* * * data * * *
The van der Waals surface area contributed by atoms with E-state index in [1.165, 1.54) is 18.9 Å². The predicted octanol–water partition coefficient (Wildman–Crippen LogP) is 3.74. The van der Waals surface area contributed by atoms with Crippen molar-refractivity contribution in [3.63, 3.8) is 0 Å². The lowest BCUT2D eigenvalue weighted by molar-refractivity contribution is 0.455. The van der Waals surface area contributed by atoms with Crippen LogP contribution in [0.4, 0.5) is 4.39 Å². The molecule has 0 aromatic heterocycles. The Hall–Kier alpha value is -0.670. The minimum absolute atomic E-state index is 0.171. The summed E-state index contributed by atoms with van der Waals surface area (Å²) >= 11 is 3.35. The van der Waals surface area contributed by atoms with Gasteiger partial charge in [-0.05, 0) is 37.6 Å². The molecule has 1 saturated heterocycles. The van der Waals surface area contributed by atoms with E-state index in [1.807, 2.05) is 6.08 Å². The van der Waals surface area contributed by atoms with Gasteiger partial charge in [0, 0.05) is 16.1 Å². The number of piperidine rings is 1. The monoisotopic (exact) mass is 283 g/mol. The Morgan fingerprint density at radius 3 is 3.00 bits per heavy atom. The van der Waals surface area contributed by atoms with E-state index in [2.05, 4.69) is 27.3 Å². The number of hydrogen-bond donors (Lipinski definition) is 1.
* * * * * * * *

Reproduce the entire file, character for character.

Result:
The van der Waals surface area contributed by atoms with E-state index in [1.165, 1.54) is 18.9 Å². The predicted octanol–water partition coefficient (Wildman–Crippen LogP) is 3.74. The van der Waals surface area contributed by atoms with Crippen molar-refractivity contribution in [3.63, 3.8) is 0 Å². The lowest BCUT2D eigenvalue weighted by molar-refractivity contribution is 0.455. The van der Waals surface area contributed by atoms with Crippen LogP contribution in [0.4, 0.5) is 4.39 Å². The molecule has 0 aromatic heterocycles. The Hall–Kier alpha value is -0.670. The minimum absolute atomic E-state index is 0.171. The summed E-state index contributed by atoms with van der Waals surface area (Å²) >= 11 is 3.35. The van der Waals surface area contributed by atoms with Gasteiger partial charge in [-0.05, 0) is 37.6 Å². The molecule has 1 saturated heterocycles. The van der Waals surface area contributed by atoms with E-state index in [1.807, 2.05) is 6.08 Å². The van der Waals surface area contributed by atoms with Gasteiger partial charge in [0, 0.05) is 16.1 Å². The number of piperidine rings is 1. The monoisotopic (exact) mass is 283 g/mol. The Morgan fingerprint density at radius 3 is 3.00 bits per heavy atom. The van der Waals surface area contributed by atoms with E-state index in [2.05, 4.69) is 27.3 Å². The number of hydrogen-bond donors (Lipinski definition) is 1.